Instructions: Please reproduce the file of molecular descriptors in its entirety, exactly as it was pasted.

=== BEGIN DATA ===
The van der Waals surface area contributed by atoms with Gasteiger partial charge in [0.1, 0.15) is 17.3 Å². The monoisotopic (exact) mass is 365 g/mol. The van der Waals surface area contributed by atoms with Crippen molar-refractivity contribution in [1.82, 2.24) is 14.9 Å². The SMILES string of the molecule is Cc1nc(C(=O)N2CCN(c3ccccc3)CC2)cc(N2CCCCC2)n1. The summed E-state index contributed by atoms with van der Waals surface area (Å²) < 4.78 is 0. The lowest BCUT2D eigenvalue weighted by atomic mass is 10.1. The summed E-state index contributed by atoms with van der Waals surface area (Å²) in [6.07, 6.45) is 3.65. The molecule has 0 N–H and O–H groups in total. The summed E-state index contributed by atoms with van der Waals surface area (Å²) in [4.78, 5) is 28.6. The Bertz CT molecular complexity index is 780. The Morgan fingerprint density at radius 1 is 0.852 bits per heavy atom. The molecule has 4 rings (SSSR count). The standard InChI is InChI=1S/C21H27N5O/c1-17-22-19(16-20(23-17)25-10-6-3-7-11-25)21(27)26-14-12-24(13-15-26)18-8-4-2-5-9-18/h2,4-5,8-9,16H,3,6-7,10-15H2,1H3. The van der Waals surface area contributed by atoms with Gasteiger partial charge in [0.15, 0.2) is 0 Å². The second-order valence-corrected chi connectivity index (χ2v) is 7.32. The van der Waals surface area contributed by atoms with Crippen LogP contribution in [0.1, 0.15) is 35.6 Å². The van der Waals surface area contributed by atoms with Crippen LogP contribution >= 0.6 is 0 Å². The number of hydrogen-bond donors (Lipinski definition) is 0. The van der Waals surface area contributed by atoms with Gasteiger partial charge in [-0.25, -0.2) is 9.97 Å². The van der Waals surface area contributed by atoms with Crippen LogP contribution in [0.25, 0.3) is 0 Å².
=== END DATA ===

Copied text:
The van der Waals surface area contributed by atoms with Gasteiger partial charge in [0.1, 0.15) is 17.3 Å². The monoisotopic (exact) mass is 365 g/mol. The van der Waals surface area contributed by atoms with Crippen molar-refractivity contribution in [1.82, 2.24) is 14.9 Å². The SMILES string of the molecule is Cc1nc(C(=O)N2CCN(c3ccccc3)CC2)cc(N2CCCCC2)n1. The summed E-state index contributed by atoms with van der Waals surface area (Å²) < 4.78 is 0. The lowest BCUT2D eigenvalue weighted by atomic mass is 10.1. The summed E-state index contributed by atoms with van der Waals surface area (Å²) in [6.07, 6.45) is 3.65. The molecule has 0 N–H and O–H groups in total. The summed E-state index contributed by atoms with van der Waals surface area (Å²) in [4.78, 5) is 28.6. The Bertz CT molecular complexity index is 780. The Morgan fingerprint density at radius 1 is 0.852 bits per heavy atom. The molecule has 4 rings (SSSR count). The standard InChI is InChI=1S/C21H27N5O/c1-17-22-19(16-20(23-17)25-10-6-3-7-11-25)21(27)26-14-12-24(13-15-26)18-8-4-2-5-9-18/h2,4-5,8-9,16H,3,6-7,10-15H2,1H3. The van der Waals surface area contributed by atoms with Gasteiger partial charge in [0.15, 0.2) is 0 Å². The second-order valence-corrected chi connectivity index (χ2v) is 7.32. The van der Waals surface area contributed by atoms with Crippen LogP contribution in [0.1, 0.15) is 35.6 Å². The van der Waals surface area contributed by atoms with Crippen LogP contribution >= 0.6 is 0 Å². The number of hydrogen-bond donors (Lipinski definition) is 0. The van der Waals surface area contributed by atoms with Gasteiger partial charge in [-0.25, -0.2) is 9.97 Å². The van der Waals surface area contributed by atoms with Crippen LogP contribution in [0.25, 0.3) is 0 Å².